8. If your offer is accepted, make sure your contract included an option's period, if your state allows for this. (New York doesn't, for example)Don't skip this. An option's period is a legal way to cancel the contract for whatever reason you want to cancel it. It should generally last no more than a week or two, cost's $100-$200 and is credited to the sales price during closing just like your earnest money check. It's priceless insurance that doesn't cost you anything unless you actually decide to cancel the contract. It is not necessary to ask the listing agent how much you should pay for the options period ---- you can just pick a number yourself. But, realistically, don't ask for a length of time that's longer than it takes to complete the inspection on your home, and don't offer more than a few hundred dollars.

Fifth: you got a return email / phone call that your offer was accepted. Now what?

Take a deep breath! That was the hardest part. And you made it. Now, if you made it this far, then you know your contract back and forth without me having to tell you:

  1. Drop off the initial checks to the title company in person: Your contract specifies an "earnest money" check, which is generally 1% of the sales price that is credited back to you at closing, and if you chose an option's period, that's a separate check, both of which are listed in the contract. The earnest money check has no relationship to your down payment ---- it's simply a refundable check that shows that you're "serious" about the offer you're making. Since it's creditable at closing, making a check larger than 1% doesn't really help you. Fill out these two checks, drive to the title company, and drop them off. After you drop them off, the title company should give you a final "executed" version of the contract back to you by email.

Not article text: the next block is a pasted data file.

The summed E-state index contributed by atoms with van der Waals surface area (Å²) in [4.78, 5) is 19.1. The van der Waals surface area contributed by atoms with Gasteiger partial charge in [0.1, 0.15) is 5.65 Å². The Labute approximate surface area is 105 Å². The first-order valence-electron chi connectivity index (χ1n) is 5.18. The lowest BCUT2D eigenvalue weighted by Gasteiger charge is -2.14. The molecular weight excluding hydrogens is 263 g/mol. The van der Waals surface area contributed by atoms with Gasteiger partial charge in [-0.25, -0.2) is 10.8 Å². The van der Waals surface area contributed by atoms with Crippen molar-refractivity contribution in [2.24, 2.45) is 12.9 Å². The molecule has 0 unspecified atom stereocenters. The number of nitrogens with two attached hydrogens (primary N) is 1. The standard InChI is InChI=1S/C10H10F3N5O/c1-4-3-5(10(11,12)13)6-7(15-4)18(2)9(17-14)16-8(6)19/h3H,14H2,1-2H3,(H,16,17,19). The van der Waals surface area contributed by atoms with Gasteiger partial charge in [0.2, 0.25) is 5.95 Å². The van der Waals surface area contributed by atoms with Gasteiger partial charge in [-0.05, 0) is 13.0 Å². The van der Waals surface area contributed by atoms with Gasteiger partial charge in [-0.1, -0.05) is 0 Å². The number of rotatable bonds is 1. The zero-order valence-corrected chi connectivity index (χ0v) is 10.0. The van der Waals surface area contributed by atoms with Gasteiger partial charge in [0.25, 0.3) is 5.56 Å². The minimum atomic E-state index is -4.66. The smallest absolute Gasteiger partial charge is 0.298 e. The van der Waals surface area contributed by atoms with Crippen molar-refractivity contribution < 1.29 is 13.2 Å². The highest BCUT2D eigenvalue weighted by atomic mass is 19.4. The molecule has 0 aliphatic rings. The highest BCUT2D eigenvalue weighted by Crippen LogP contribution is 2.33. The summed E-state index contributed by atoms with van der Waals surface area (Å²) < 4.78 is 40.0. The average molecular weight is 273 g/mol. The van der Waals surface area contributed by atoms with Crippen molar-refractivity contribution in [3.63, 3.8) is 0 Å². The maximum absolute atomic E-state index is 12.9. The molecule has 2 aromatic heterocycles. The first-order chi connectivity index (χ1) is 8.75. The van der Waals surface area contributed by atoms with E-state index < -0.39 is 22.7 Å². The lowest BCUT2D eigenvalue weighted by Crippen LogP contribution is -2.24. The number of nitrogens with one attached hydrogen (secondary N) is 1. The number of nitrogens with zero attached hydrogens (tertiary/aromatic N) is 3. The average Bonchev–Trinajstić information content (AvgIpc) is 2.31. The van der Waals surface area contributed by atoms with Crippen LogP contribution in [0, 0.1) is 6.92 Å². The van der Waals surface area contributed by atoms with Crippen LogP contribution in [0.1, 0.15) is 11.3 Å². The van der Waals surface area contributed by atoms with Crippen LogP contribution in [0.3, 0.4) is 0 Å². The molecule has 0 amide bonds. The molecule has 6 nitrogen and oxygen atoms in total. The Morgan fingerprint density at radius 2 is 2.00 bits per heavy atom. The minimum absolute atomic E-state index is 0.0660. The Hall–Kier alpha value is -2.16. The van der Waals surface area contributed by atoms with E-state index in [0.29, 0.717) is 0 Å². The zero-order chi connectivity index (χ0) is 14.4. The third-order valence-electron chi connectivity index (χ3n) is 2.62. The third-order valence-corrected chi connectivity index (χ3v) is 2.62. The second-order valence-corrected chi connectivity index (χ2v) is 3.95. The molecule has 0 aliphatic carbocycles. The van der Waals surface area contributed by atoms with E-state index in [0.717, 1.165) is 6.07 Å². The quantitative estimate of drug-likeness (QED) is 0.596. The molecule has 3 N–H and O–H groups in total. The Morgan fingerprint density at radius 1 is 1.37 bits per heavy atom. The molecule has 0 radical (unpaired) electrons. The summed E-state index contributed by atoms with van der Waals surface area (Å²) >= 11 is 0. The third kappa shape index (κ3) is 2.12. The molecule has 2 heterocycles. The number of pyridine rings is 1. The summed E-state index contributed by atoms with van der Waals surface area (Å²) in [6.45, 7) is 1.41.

2. Send that executed contract back to your attorney and have them look over it just to make sure nothing's wrong. Sometimes the title company does make mistakes ---- they are NOT attorneys.

  3. Schedule your home inspection ASAP. Find one on yelp, and if you call one that can't make it out before your options period ends, then SKIP them and find another one. Keep calling until you find one.

  4. Do not send a copy of the inspection to the listing agent unless they specifically want to see it. It's just etiquette.

  5. If the inspection turns up something bad, discuss it openly and honestly with the listing agent. You may have to work out a deal, change the sales price, or request repairs to be completed before closing. There's nothing wrong with negotiation. There's nothing that can particularly prepare you for this process ----- you just have to deal with bad things when they happen, and they do happen.

  6. If you have finished negotiating anything that was wrong with the inspection, great! Schedule your mortgage application to begin ASAP. It doesn't hurt to schedule the mortgage application before this --- as long an appraisal hasn't been scheduled yet, you're under no obligation to proceed with the mortgage. The more you get started in advance, the better.

  7. If you were unwilling to negotiate problems with the inspection ---- WALK AWAY FROM THE HOUSE. How do you do that? It's pretty easy actually: In Texas, you don't need an attorney. In a state like New York, you probably do. You just fill out the form "NOTICE OF BUYER'S TERMINATION OF CONTRACT". In Texas, you do not need anyone's permission to fill this out and you do not need your attorney either. You literally just print and sign this thing and walk it into the title company's office. The title company is legally required to give you your earnest money back as long as you are either within your option's period or have some other grounds to cancel the contract. It's that simple. The title company cuts a check back to you and you walk away scott free.

So, you finished your inspection, negotiation, and mortgage ----- go to closing!

And enjoy the house =)